In 1941 the newlyweds moved into a modest, rented apartment in Los Angeles and turned their spare bedroom into a workshop. Here they installed a home-made machine which they used to mould plywood and created a prototype, curved leg splint. The US Navy eventually ordered 5,000 of these, which enabled the Eames’ business to progress and relocate to a workshop. Their love of design and technical ingenuity came to life in their fibreglass, plastic, aluminium and leather creations. Eames’ furniture was exhibited at the Museum of Modern Art (MoMA) in New York throughout the 1950s. 

Charles and Ray in their workshop.  Photo:
The Eames Lounge Chair became an icon in subsequent decades giving offices worldwide a sleek look. Charles wanted this chair to combine pure comfort with quality materials and workmanship and convey the impression of a soft, well-used baseball glove which one could sink into...

The Eames' house, Pacific Palisades, California
Image © designboom
Above: The Los Angeles County Museum of Art (LACMA) moved all of the objects from the Eames' living room to an exhibit California Design, 1930-1965: Living in a Modern Way from their 1949 Case Study house.

Above: The Vitra DSR chair by Charles and Ray Eames - based on the original 1950s design which was the first industrially manufactured plastic chair. Environmentally-aware Vitra discontinued production in 1993, as fibreglass cannot be recycled, but due to technological advances they now produce the same shape chair made with polypropylene instead.
Dedicated to their craft, Charles and Ray Eames worked hard daily from nine in the morning to ten at night and devoted their lives to design. They employed a full-time cook which left them them free to get on with their work. When Charles died in 1978, Ray continued with their unfinished projects and spent the remainder of her working life talking and writing about their work and ideas. Ray died exactly ten years to the day after Charles on 21 August 1988. The documentary “Eames: The Architect and the Painter” offers a closer glimpse into their life.
Ray and Charles Eames - Photo courtesy of the Design Museum
Mid-century Modern Design began in the 1930s, developed through the forties and was refined in the fifties - it is characterised by mass produced shapely, ergonomic furniture which blends in well with design from later periods. Other designers of the time include Hans Wegner, Arne Jacobsen and Eero Saarinen.
The Eames' house - close up

The A-Z of Interior Design - D

D for display

What makes a styled interior design stand out is having the courage and a strong visual idea which is then followed through.  The art of display or home styling is what makes a home individual with a strong sense of identity.  It is all about adding the finishing touches.  This doesn't necessarily mean cluttering the space with artefacts and personal possessions - often the most stylish interior is one where less is more.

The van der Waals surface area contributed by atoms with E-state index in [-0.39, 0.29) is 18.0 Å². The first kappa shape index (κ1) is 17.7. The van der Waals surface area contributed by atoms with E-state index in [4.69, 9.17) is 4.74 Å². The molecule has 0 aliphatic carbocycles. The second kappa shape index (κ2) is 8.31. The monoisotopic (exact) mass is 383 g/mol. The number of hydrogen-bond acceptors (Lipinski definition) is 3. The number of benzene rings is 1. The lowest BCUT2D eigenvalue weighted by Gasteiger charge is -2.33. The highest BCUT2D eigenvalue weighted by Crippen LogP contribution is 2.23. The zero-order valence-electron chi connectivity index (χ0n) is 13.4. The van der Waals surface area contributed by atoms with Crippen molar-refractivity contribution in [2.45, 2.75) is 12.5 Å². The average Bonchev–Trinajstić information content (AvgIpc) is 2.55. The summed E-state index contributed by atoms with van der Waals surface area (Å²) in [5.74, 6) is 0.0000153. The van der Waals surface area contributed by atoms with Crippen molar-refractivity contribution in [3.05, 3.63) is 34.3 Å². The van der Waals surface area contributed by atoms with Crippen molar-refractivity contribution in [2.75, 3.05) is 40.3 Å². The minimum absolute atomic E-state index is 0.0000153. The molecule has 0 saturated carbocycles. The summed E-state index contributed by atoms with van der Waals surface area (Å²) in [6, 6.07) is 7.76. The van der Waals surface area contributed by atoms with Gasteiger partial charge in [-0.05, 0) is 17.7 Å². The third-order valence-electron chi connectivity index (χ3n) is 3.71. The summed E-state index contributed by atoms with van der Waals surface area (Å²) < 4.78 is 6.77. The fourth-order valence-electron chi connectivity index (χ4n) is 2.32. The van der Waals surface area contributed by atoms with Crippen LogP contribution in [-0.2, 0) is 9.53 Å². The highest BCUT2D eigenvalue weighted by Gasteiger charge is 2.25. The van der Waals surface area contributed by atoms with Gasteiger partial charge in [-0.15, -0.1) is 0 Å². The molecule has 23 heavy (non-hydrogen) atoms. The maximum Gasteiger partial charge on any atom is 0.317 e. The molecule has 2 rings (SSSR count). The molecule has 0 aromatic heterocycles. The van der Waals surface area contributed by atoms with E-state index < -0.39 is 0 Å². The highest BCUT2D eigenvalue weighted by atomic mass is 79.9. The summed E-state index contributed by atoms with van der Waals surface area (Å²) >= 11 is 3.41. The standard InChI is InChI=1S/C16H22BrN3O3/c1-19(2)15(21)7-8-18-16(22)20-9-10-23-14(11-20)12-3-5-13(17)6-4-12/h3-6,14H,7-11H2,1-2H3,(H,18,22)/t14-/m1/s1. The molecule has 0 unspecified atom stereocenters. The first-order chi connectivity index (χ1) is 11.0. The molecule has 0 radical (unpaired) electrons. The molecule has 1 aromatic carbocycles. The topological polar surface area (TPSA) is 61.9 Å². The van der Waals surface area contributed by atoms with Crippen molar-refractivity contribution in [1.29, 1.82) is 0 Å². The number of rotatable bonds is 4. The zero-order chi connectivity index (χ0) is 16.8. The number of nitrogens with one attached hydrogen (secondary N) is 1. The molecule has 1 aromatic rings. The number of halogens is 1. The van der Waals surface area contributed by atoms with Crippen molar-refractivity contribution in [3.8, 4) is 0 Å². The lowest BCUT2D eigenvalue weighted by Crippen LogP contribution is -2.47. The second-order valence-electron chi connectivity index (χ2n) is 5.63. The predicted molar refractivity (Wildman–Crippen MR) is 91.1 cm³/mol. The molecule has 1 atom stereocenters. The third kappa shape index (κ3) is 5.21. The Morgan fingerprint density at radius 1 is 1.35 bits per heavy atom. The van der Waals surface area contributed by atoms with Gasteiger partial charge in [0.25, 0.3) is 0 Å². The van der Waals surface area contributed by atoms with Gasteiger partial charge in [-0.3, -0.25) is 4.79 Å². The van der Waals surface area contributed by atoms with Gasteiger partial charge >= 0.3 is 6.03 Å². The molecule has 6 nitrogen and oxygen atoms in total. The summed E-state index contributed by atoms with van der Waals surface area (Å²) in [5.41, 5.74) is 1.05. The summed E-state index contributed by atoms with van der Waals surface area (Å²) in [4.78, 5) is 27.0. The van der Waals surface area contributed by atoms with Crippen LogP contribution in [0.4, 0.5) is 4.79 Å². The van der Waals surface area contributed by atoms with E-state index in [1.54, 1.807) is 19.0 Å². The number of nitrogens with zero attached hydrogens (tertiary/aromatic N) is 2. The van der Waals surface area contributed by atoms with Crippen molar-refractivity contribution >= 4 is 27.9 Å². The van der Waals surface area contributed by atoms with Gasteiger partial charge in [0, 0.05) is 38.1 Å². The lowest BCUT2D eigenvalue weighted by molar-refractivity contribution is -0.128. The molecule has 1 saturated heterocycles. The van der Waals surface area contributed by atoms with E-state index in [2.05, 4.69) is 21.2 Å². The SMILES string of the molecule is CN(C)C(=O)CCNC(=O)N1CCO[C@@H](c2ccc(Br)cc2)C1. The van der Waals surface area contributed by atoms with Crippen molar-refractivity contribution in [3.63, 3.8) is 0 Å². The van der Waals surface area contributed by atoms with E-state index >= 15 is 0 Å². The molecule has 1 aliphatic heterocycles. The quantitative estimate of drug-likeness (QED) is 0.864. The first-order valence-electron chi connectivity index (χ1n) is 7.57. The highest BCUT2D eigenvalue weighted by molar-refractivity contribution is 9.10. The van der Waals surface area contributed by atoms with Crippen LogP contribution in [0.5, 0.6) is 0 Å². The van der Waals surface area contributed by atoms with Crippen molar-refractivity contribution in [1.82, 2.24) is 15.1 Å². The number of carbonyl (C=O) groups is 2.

The Edwardians and Victorians loved to display their china and most treasured possessions in glass-fronted cabinets. Today’s homes have evolved into a bigger picture where whole rooms are styled and visual impact is created. The art of display, once put into practice, can achieve dramatic results. Stylists’ tricks - such as the use of scale, colour, texture or symmetry, can transform a home into a contemporary, sophisticated and striking space.

The simplest items, cleverly presented, can create the most impact...

Don’t just think about the obvious places for styling your home such as mantelpieces or beds. Arrange groups of similar objects together on a console table, or mix and match different objects to show them to their best advantage. Picture frames containing art or family photos can be arranged on walls to create attractive displays.

Consider your possessions - their form, shape, texture and colour and try to look at them through fresh eyes. Try to create areas of interest around your home to make each view interesting and dynamic. With a little imagination and an eye focused on the detail a home can be regenerated and become individual and captivating.
Photo: Ralph Lauren Home

Group treasured possessions, complementary shapes or collections together to create interesting displays...

The bed is an obvious place to display cushions, throws and bedspreads for an interesting effect.

Here a plain backdrop combines with wall-to-wall shelves which are displayed in an orderly manner and the coffee table creates another focal point…

All the details count towards the grand scheme - consider how to show off the aesthetic qualities of every object and think about each area of the room…